1st Supervisor: Andrew Scott, Imperial College London
2nd Supervisor: David Firmin, Imperial College London
Additional Supervisors: Guang Yang, Sonia Nielles-Vallespin, Pedro Ferreira, Imperial College London
Clinical Champion: Ranil de Silva, Imperial College London
Aim of the PhD Project:
- Develop a concurrent multi-task learning-based deep convolutional neural network (CNN) for data acquisition and image reconstruction of highly-undersampled spiral MRI data with minimal artefact.
- Deploy these methods for efficient, high-resolution in-vivo diffusion tensor cardiovascular magnetic resonance of cardiac microstructure.
- Validate these methods in controls and patients with myocardial infarction (MI).
Project Description / Background:
The complex arrangement and dynamics of heart muscle cells (cardiomyocytes) and groups of cardiomyocytes known as sheetlets is vital to normal cardiac function. Diffusion tensor cardiovascular magnetic resonance (DT-CMR) is a unique MRI method providing information on microscopic tissue structures, based on measuring the self-diffusion of water. DT-CMR can infer the orientation of cardiomyocytes and sheetlets, which reorientate during contraction and provide measures sensitive to changes in extracellular space, membrane integrity and coherence of cardiomyocyte orientation. This novel method is increasingly used to investigate the microscopic changes underlying disease.
As part of our ongoing investigations into cardiac microstructure at the Cardiovascular Magnetic Resonance Unit, The Royal Brompton Hospital, we have shown that acquisition of DT-CMR at multiple timepoints in the cardiac cycle is possible using the STEAM technique, which is a low signal to noise ratio (SNR) technique and therefore requires many signal averages at low resolution. As a result, pathologies affecting the right ventricle and atria, the thinned myocardium of chronically infarcted tissue and small focal changes cannot be adequately investigated.
We recently developed a technique which samples data along two interleaved spiral paths to split the acquisition of higher resolution DT-CMR data across two heartbeats. However, interleaved DT-CMR techniques are sensitive to artefacts caused by localised changes in the magnetic field and motion between the two spirals. Despite these artefacts, we were able to increase the in-plane resolution of in-vivo DT-CMR acquisitions from 2.8×2.8mm2 to 1.8×1.8mm2.
Unfortunately, acquiring two interleaves requires doubling the already long scan times, with typically twenty 18s breath holds required per slice and cardiac phase. In contrast, reconstructing data from a single interleave saves time, improves patient comfort and avoids some of the associated artefacts. Parallel imaging is frequently used to reduce the data required in MRI, but the associated loss of SNR, long computation times and the small field of view used in spiral STEAM DT-CMR are incompatible.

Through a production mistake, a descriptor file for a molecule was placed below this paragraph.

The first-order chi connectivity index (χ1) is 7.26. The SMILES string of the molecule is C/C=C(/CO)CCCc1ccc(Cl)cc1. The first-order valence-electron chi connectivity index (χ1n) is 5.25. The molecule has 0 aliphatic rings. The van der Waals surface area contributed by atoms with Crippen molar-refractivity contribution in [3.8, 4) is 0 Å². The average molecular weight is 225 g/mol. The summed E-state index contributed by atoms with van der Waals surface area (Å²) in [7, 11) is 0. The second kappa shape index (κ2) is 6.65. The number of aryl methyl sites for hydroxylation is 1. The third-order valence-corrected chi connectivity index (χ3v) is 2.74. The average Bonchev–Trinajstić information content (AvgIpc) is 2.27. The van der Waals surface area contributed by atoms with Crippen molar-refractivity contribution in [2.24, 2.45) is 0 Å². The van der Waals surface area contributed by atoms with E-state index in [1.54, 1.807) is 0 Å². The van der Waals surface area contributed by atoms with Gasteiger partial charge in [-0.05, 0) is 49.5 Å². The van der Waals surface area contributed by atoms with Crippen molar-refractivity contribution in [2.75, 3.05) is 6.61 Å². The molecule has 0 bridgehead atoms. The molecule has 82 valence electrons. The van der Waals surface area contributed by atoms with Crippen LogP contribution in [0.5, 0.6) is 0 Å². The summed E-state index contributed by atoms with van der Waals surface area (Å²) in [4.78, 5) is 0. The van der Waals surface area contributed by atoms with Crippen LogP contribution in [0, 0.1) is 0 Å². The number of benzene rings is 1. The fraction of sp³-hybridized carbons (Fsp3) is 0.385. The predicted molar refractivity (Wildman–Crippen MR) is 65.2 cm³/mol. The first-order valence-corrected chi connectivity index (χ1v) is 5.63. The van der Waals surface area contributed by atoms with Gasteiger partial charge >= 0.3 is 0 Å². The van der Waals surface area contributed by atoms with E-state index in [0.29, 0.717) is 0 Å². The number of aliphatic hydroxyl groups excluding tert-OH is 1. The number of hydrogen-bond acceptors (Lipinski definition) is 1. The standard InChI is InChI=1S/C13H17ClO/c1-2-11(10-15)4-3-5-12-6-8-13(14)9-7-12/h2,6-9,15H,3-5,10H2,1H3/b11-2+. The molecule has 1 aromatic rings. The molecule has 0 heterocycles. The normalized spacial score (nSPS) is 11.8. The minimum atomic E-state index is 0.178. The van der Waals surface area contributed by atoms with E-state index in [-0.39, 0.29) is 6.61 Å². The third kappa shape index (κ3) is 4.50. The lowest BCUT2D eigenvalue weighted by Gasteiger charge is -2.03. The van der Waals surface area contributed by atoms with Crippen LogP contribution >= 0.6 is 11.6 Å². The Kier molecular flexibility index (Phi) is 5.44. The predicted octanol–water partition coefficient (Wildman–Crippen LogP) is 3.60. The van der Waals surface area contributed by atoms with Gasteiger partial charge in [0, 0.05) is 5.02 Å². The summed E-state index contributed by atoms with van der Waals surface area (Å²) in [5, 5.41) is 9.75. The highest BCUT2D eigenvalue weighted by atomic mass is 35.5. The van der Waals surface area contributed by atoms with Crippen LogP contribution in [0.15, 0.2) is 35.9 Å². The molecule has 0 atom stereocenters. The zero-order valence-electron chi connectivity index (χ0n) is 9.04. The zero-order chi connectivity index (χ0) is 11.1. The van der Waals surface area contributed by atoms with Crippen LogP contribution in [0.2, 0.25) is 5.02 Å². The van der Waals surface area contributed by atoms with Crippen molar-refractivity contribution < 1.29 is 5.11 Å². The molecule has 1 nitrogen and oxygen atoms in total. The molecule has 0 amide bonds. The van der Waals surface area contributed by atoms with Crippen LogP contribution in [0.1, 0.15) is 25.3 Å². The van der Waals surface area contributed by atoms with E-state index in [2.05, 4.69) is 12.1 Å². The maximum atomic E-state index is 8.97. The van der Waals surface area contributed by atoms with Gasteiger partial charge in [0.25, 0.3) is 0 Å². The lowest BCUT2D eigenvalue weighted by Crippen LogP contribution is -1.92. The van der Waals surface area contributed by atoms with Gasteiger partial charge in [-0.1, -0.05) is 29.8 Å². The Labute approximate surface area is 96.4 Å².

In recent work we have established the effectiveness of deep convolutional neural networks (CNNs) in MRI reconstruction and denoising DT-CMR datasets. In simulations of spiral DT-CMR, we retrospectively undersampled DT-CMR images along spiral trajectories and trained a CNN using the fully sampled data as the ground truth. We demonstrated effective removal of aliasing artefacts with undersampling factors of up to 4 in this promising, but early stage pilot data (figure 1). Here, we aim to build on these initial computational simulations and develop a clinically applicable in-vivo tool for CNN enabled efficient and robust high-resolution spiral DT-CMR in challenging patient cohorts. The student will develop a novel concurrent multi-task learning-based deep CNN for optimising data acquisition (i.e. seeking optimal spiral trajectories) and achieving high-fidelity image reconstruction (i.e. removal of undersampling and other artefacts) simultaneously. These methods will be tested in simulations and in-vivo using our state-of-the-art 3T Siemens Vida scanner at The Royal Brompton Hospital.
This project would suit an enthusiastic, motivated student with a background in physics, applied mathematics or engineering with an interest in AI.
Figure 1: The effects of undersampling diffusion tensor cardiovascular magnetic resonance data along spiral trajectories and examples of reconstruction using convolutional neural networks.
- Nielles-Vallespin JACC 2017.https://dx.doi.org/10.1016/j.jacc.2016.11.051
- Nielles-Vallespin JMRI 2019.https://10.1002/jmri.26912
- Khalique JACC: Cardiovascular Imaging 2020. https://doi.org/10.1016/j.jcmg.2019.07.016
- Scott JCMR 2018. https://doi.org/10.1186/s12968-017-0425-8
- Gorodezky MRM 2019. https://doi.org/10.1002/mrm.27504
- Yang IEEE TMI 2018. https://doi.org/10.1109/TMI.2017.2785879
- Fernandez SCMR 2020 Poster WP-004.
- Luk SCMR 2019. Abstract 5.